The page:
So, you want to know what camera I use. It is one of the most frequently asked questions, but I hesitate to share because the answer is not what you might expect. You probably expect me to say I use a Nikon or Canon, but I don’t. We own a Canon Rebel, but I struggled with it. Shooting in manual is tough and the camera was so big, I never wanted to take it anywhere.
Before you get excited thinking I must have found a magical point-and-shoot that takes great pictures, I don’t use a point-and-shoot either. Portability with a point-and-shoot is great, but I think quality suffers, especially for photographing interiors where a wide-angle lens is a must.
Side note: All the camera pictures in this post were taken with my iPhone5, which is decent. But, how I wished I could have used my camera to take pictures of my camera.
So, what do I use? I live and die by my Fujifilm FinePix X100. I often get strange looks, because people think I use a vintage camera. Nope, the X100 just has a cool, old school chassis. It is a digital camera. As you can see in the overhead shot below, it is a wonderfully compact size. I put it in my purse all the time and I am not a big-purse-type-of-girl.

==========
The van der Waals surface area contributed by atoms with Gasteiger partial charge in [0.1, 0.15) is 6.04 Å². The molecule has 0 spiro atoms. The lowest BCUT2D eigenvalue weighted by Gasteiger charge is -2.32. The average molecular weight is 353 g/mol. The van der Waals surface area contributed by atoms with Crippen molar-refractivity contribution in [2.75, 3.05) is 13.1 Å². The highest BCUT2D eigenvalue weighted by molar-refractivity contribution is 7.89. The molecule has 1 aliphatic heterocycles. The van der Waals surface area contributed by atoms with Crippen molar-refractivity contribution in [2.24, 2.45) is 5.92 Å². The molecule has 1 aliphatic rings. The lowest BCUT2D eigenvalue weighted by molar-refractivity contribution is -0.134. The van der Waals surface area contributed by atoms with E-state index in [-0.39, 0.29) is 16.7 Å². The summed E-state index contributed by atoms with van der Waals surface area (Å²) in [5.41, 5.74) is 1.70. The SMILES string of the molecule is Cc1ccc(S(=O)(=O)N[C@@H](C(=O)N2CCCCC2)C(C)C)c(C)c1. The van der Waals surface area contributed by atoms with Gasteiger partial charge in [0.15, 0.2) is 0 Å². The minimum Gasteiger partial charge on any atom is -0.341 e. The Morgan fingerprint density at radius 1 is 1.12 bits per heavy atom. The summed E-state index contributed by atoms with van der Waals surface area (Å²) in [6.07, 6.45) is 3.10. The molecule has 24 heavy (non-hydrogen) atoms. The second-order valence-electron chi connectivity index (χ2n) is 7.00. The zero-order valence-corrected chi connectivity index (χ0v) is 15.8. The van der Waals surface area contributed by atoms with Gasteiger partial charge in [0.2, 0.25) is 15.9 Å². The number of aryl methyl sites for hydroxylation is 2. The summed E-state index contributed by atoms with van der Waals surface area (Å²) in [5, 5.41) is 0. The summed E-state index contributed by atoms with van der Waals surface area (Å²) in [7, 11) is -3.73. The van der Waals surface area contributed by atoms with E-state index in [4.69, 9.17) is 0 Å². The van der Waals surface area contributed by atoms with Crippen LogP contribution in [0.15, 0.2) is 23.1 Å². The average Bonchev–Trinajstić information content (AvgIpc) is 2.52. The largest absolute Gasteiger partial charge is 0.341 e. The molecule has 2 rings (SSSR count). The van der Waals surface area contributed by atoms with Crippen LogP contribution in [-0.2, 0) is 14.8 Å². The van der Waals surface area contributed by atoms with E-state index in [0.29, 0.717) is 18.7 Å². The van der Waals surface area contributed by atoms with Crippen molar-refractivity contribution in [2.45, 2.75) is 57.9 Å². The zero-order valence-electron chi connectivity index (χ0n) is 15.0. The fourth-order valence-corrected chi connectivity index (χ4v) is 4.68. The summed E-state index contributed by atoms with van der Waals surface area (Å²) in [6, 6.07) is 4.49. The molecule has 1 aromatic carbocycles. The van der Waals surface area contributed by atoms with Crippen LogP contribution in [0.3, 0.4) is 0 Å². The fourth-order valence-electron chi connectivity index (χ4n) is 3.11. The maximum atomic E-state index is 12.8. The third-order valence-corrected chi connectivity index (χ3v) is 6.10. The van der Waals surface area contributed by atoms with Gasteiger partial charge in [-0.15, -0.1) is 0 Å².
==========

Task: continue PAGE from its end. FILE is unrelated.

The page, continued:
My favorite feature is the manual dials on top of the camera. It gives me an easy way to adjust exposure, aperture, and shutter speed. I can even make those settings before turning the camera on. While shooting they are quick and easy adjustments to make.
Another favorite feature for me is the ISO Auto Control. If you have tried shooting in manual at all, then you know ISO is one of the settings you should be manually adjusting. The X100 let’s me cheat a little on this one. In the menu, I can set the ISO to auto control and let the camera choose which ISO to use. To make sure the camera chooses wisely, I can also set a Max Sensitivity for the ISO.
There are so many more technical advances and settings that make this camera amazing, but I don’t want to bore you with all that. If you want to learn more, the X100 has a beautiful and informative site.
My Favorite Camera Settings